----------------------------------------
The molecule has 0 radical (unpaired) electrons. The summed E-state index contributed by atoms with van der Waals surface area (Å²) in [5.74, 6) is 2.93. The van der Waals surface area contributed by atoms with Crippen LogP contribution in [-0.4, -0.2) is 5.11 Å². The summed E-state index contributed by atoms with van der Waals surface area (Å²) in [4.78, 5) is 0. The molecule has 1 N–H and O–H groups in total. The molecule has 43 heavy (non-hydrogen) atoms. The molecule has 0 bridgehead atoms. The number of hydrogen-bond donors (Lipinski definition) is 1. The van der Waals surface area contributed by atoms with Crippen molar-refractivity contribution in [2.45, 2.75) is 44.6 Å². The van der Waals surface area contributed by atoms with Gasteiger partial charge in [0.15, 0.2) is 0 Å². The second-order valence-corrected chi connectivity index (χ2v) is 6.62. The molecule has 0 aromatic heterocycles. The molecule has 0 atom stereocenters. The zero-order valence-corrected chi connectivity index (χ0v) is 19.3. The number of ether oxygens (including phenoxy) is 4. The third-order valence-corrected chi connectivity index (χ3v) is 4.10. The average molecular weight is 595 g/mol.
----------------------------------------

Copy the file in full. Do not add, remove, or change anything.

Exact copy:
The molecule has 0 radical (unpaired) electrons. The summed E-state index contributed by atoms with van der Waals surface area (Å²) in [5.74, 6) is 2.93. The van der Waals surface area contributed by atoms with Crippen LogP contribution in [-0.4, -0.2) is 5.11 Å². The summed E-state index contributed by atoms with van der Waals surface area (Å²) in [4.78, 5) is 0. The molecule has 1 N–H and O–H groups in total. The molecule has 43 heavy (non-hydrogen) atoms. The molecule has 0 bridgehead atoms. The number of hydrogen-bond donors (Lipinski definition) is 1. The van der Waals surface area contributed by atoms with Crippen molar-refractivity contribution in [2.45, 2.75) is 44.6 Å². The van der Waals surface area contributed by atoms with Gasteiger partial charge in [0.15, 0.2) is 0 Å². The second-order valence-corrected chi connectivity index (χ2v) is 6.62. The molecule has 0 aromatic heterocycles. The molecule has 0 atom stereocenters. The zero-order valence-corrected chi connectivity index (χ0v) is 19.3. The number of ether oxygens (including phenoxy) is 4. The third-order valence-corrected chi connectivity index (χ3v) is 4.10. The average molecular weight is 595 g/mol.